(1Free University Berlin | 2EXC Topoi, Berlin, Germany)

Keywords: 3D GIS, 4D GIS, voxel, spatio-temporal analysis

The micro-scale analysis in this study shows new possibilities for analysing archaeological excavations by using 3D GIS.
The study shows the range of possibilities available for using standardised vector, raster and voxel data formats (OGC) in the open source environments GRASS GIS and ParaView. It allows the creation of a digital model of all documented archaeological information – including legacy data come from laser scan, SfM, AutoCAD drawings and photographs – in a real 3D co-ordinate system.
The addition of 3D geochemical and geophysical research data to the archaeological record allows a comparison of all gathered information, leading to a better understanding of archaeological remains. The course of stratigraphy can be detected throughout 3D space and common tools like filtering and querying can create new thematic 3D models, thereby allowing insight into entire structure and detecting 3D patterns.
The newly created 3D maps not only offer new possibilities for looking at archaeological facts from any perspective, but also allow the re-excavation in a spatio-temporal environment by adding the 4th dimension.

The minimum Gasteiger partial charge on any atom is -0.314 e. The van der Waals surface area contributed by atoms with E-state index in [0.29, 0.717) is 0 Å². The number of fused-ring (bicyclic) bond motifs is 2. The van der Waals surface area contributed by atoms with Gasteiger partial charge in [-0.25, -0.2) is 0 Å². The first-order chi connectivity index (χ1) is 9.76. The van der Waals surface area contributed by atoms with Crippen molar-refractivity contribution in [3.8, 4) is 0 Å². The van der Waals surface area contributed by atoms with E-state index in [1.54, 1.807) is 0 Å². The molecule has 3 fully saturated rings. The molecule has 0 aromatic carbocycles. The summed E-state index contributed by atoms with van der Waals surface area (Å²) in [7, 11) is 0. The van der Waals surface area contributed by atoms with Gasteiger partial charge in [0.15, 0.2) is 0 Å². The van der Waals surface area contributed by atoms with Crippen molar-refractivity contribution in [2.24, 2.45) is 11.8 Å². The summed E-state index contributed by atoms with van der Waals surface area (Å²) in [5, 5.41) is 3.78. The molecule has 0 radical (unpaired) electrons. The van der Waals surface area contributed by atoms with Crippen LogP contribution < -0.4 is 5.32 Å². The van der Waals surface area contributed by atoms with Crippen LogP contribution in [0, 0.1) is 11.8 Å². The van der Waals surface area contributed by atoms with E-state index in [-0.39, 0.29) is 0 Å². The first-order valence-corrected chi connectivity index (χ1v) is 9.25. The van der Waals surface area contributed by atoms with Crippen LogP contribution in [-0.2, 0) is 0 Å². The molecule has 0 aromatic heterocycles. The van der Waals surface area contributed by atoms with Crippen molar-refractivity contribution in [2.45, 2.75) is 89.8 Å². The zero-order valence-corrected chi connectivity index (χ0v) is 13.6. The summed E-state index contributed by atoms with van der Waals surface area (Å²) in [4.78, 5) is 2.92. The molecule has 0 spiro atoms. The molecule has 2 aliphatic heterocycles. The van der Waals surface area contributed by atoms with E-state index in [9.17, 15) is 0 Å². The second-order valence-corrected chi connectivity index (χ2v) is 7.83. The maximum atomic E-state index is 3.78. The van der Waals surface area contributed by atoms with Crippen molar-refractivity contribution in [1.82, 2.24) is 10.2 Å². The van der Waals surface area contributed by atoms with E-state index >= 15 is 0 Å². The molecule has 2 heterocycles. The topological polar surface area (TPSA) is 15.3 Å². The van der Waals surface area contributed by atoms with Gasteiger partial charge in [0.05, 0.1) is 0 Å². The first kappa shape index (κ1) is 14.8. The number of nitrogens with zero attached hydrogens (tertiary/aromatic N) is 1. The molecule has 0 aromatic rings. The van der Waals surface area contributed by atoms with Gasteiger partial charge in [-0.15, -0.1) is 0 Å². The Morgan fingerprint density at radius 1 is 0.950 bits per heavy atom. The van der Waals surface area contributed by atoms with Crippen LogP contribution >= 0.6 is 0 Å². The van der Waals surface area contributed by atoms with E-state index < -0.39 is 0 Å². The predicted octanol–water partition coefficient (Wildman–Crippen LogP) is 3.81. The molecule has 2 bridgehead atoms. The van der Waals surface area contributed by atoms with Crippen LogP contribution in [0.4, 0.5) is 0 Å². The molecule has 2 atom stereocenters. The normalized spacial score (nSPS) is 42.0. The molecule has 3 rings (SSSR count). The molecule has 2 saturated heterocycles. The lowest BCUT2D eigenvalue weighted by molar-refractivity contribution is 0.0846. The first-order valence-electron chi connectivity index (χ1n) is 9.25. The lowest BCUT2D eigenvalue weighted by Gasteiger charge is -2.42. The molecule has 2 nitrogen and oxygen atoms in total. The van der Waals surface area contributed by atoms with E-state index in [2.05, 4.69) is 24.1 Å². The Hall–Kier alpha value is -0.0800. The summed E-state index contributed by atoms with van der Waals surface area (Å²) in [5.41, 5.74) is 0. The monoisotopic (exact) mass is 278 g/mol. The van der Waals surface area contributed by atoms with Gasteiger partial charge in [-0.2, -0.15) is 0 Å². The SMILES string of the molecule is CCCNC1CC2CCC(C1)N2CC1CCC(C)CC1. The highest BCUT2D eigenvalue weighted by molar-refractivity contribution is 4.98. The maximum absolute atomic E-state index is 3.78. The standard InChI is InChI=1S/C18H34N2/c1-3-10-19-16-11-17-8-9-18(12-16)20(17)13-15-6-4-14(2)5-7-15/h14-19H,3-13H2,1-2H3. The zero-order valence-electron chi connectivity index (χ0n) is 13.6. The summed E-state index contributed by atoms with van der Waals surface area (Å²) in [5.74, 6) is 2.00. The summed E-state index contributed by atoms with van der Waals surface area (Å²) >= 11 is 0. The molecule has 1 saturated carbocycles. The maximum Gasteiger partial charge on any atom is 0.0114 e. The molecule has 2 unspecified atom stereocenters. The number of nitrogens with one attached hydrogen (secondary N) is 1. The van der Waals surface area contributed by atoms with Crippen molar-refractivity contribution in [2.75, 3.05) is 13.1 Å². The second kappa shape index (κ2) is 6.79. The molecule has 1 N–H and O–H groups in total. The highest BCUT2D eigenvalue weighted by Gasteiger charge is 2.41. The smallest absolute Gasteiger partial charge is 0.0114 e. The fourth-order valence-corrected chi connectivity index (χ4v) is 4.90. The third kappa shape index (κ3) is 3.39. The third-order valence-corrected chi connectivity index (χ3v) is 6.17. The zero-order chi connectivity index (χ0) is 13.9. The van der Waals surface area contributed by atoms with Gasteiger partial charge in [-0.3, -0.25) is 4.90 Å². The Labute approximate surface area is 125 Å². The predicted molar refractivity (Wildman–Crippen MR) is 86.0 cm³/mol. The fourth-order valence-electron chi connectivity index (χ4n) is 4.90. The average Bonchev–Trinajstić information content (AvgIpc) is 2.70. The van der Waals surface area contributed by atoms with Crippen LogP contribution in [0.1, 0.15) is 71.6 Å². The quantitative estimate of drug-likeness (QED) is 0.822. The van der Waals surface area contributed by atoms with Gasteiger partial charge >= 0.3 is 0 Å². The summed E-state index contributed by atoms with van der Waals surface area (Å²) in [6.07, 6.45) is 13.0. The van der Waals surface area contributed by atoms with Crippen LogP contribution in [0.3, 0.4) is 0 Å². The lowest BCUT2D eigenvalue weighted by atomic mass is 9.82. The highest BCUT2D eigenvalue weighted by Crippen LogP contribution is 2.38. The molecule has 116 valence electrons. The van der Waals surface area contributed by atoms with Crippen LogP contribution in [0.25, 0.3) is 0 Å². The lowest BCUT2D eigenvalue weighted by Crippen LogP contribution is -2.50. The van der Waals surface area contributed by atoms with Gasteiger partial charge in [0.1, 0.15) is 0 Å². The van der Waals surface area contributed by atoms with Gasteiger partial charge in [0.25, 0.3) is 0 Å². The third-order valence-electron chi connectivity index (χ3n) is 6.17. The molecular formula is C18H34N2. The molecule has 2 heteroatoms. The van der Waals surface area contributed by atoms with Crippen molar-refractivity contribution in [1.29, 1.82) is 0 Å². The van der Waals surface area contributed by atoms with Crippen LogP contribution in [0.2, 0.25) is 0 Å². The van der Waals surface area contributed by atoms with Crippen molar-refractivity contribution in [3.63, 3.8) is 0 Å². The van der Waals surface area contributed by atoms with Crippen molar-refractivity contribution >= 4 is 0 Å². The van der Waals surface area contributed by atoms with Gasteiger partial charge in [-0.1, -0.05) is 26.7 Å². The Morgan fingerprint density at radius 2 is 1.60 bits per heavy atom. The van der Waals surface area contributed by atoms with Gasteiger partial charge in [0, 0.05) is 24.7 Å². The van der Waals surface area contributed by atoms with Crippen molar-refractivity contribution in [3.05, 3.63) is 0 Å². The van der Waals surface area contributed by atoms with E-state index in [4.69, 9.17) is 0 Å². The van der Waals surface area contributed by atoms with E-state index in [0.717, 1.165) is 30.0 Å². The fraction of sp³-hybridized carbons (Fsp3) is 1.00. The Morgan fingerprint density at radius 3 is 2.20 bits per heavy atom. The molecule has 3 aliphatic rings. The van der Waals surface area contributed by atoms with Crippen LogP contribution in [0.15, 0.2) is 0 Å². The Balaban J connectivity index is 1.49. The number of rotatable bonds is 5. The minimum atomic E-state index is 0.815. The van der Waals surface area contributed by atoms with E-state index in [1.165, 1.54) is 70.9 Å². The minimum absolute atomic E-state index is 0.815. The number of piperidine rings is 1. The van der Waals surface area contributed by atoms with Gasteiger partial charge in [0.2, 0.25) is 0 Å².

Furthermore, the reconstruction and analysis process has a retroactive effect on documentation. The model holds information everywhere within the 3D scope, and can therefore produce profiles and sections anywhere. Is there a need for their documentation any more?
The spatio-temporal cultural-scapes model not only gives new perspectives in documentation and analysis of archaeological data at the micro-scale; it also provides insight into the most interesting parts of the West Porticus at the Ostia forum, crossing time-scales from the 2nd to the 6th century BC underneath the antique marble stone pavement (which had never been lifted before).

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With the detailed 3D reconstruction of excavation trenches in the heart of Ostia Antica it is now possible to draw detailed conclusion about development and destruction processes of the 4 centuries.

The new method of solid 3d modelling allows new statistical perspectives for archaeological, geophysical and geochemical records.

, U. / NETELER, M. / METZ, M. / KÜHNLE, K. (2015): Applying low budget equipment and open source software for high resolution documentation of archaeological stratigraphy and features. In Across Space and Time, Papers from the 41st Conference on Computer Applications and Quantitative Methods in Archaeology, Perth, 25-28 March 2013, 104–119. Amsterdam University Press, 2015.